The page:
We have also seen a lot of pop up stores, which will work for those who have a good marketing concept and are passionate about their products. We have a lot of millennials buying those products, and if you're not adapted to the millennial you will be out.

England – DF Have you found pop-up stores be successful in Belgium?

Belgium – PT Only to support other forms of distribution or to raise a product’s profile in the market.

Canada – FS We see little independents using pop-up stores here in Toronto, where they're just going out to get their merchandise known. They are usually located in places that would otherwise be vacant in any event.

Australia – James Conomos (JC) In Australia, the position has been similar with globalisation hitting the Australasia region. There have been many corporate collapses including Roger David Menswear – 57 stores closed in late 2018. Other companies have used Australia’s insolvency laws to restructure either for ongoing trading or sale.

Historically, Australia was spared from global competition due to its remote location but that has changed with the advent of technology. Global brands such as H&M, Zara and Uniqlo have raided Australia providing stiffer competition.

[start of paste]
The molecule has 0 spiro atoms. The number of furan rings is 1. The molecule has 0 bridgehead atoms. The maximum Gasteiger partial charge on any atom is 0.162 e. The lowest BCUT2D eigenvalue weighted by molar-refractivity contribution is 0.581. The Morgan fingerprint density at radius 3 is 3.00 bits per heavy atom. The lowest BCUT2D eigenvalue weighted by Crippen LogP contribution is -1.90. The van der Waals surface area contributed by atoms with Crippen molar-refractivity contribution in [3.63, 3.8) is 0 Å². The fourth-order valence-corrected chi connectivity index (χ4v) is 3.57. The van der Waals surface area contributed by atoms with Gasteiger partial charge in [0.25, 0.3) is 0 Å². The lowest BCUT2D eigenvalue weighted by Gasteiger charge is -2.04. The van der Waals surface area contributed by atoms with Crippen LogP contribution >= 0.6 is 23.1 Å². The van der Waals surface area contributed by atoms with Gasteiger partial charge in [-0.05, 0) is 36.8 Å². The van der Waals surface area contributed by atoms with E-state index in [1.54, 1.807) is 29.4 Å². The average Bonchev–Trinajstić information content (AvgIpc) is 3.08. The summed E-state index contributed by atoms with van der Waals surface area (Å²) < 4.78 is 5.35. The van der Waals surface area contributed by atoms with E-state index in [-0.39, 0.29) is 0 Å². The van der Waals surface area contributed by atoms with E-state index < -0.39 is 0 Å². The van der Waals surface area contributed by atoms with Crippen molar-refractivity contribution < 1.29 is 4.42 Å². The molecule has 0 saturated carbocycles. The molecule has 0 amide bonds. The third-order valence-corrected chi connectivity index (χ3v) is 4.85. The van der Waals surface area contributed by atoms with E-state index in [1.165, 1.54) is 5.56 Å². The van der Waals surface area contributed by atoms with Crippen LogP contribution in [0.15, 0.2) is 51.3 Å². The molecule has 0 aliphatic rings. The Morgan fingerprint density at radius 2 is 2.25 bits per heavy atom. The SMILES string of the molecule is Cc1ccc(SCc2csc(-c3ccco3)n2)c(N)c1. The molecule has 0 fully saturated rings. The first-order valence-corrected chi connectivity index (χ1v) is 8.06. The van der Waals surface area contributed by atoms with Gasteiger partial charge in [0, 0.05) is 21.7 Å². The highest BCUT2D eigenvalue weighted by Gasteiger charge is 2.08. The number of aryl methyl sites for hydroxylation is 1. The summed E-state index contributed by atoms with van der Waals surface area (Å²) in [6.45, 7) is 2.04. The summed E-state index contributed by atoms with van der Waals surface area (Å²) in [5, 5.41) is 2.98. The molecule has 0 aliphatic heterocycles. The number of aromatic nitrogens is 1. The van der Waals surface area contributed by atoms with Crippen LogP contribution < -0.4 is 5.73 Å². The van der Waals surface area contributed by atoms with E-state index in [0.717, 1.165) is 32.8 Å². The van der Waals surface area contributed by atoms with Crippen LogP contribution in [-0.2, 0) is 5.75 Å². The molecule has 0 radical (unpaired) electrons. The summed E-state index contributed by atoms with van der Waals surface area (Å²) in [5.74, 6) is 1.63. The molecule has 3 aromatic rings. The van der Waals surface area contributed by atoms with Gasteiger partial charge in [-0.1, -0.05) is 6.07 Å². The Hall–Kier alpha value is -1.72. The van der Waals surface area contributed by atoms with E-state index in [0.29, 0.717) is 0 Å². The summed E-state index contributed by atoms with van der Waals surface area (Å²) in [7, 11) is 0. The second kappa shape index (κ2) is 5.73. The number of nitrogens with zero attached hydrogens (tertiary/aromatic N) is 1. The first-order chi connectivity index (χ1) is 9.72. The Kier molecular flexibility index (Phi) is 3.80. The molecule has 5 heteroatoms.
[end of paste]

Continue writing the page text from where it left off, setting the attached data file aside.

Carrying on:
Another significant issue for Australian retailers, apart from global competitors entering the market, has been competition from online retailers. It has been suggested that online spending in Australia in 2018 increased by 24 per cent, which is claimed to comprise AUD27.5 billion in lost sales from traditional retailers.

France – Yves-Marie Ravet (YMR) I think that the retail apocalypse that my colleagues have noticed in their respective jurisdictions is a global movement that particularly affects France. A number of dematerialised commerce and innovative applications have gradually affected physical commerce.

I would also mention the restructuring of Toys R Us, where the French subsidiary also suffered from the difficulties of the American group. The opening of a safeguard procedure (sauvegarde judiciaire) and then a judicial recovery procedure (redressement judiciaire) led to an exit from the top through the takeover of the subsidiary by PICWIC group belonging to the powerful Mulliez family.

Beyond this particular case, retail players, like in any other sectors of activity, must tackle the challenge of technological shifts or risk being pushed to the margins.

In this respect, it is worth recalling what happened to Kodak in the early 1990s when the transition from film to digital was not anticipated.